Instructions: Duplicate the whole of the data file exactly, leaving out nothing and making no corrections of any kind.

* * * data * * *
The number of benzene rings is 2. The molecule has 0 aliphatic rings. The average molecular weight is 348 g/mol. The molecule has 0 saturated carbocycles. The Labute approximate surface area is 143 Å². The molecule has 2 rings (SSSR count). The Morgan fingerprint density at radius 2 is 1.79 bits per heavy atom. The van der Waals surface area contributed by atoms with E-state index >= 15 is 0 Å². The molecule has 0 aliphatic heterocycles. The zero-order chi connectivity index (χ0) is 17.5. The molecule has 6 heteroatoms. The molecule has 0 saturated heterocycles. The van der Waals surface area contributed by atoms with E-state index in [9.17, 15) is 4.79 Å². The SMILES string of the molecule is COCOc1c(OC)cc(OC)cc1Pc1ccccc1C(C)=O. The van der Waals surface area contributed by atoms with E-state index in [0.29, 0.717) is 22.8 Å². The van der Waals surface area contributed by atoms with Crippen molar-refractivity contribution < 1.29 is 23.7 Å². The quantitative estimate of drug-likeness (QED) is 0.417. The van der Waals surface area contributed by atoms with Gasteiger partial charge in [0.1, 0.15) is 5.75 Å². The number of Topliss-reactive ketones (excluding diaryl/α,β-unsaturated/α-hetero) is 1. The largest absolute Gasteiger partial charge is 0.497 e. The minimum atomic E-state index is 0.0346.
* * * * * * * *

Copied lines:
The number of benzene rings is 2. The molecule has 0 aliphatic rings. The average molecular weight is 348 g/mol. The molecule has 0 saturated carbocycles. The Labute approximate surface area is 143 Å². The molecule has 2 rings (SSSR count). The Morgan fingerprint density at radius 2 is 1.79 bits per heavy atom. The van der Waals surface area contributed by atoms with E-state index >= 15 is 0 Å². The molecule has 0 aliphatic heterocycles. The zero-order chi connectivity index (χ0) is 17.5. The molecule has 6 heteroatoms. The molecule has 0 saturated heterocycles. The van der Waals surface area contributed by atoms with E-state index in [9.17, 15) is 4.79 Å². The SMILES string of the molecule is COCOc1c(OC)cc(OC)cc1Pc1ccccc1C(C)=O. The van der Waals surface area contributed by atoms with E-state index in [0.29, 0.717) is 22.8 Å². The van der Waals surface area contributed by atoms with Crippen molar-refractivity contribution < 1.29 is 23.7 Å². The quantitative estimate of drug-likeness (QED) is 0.417. The van der Waals surface area contributed by atoms with Gasteiger partial charge in [0.1, 0.15) is 5.75 Å². The number of Topliss-reactive ketones (excluding diaryl/α,β-unsaturated/α-hetero) is 1. The largest absolute Gasteiger partial charge is 0.497 e. The minimum atomic E-state index is 0.0346.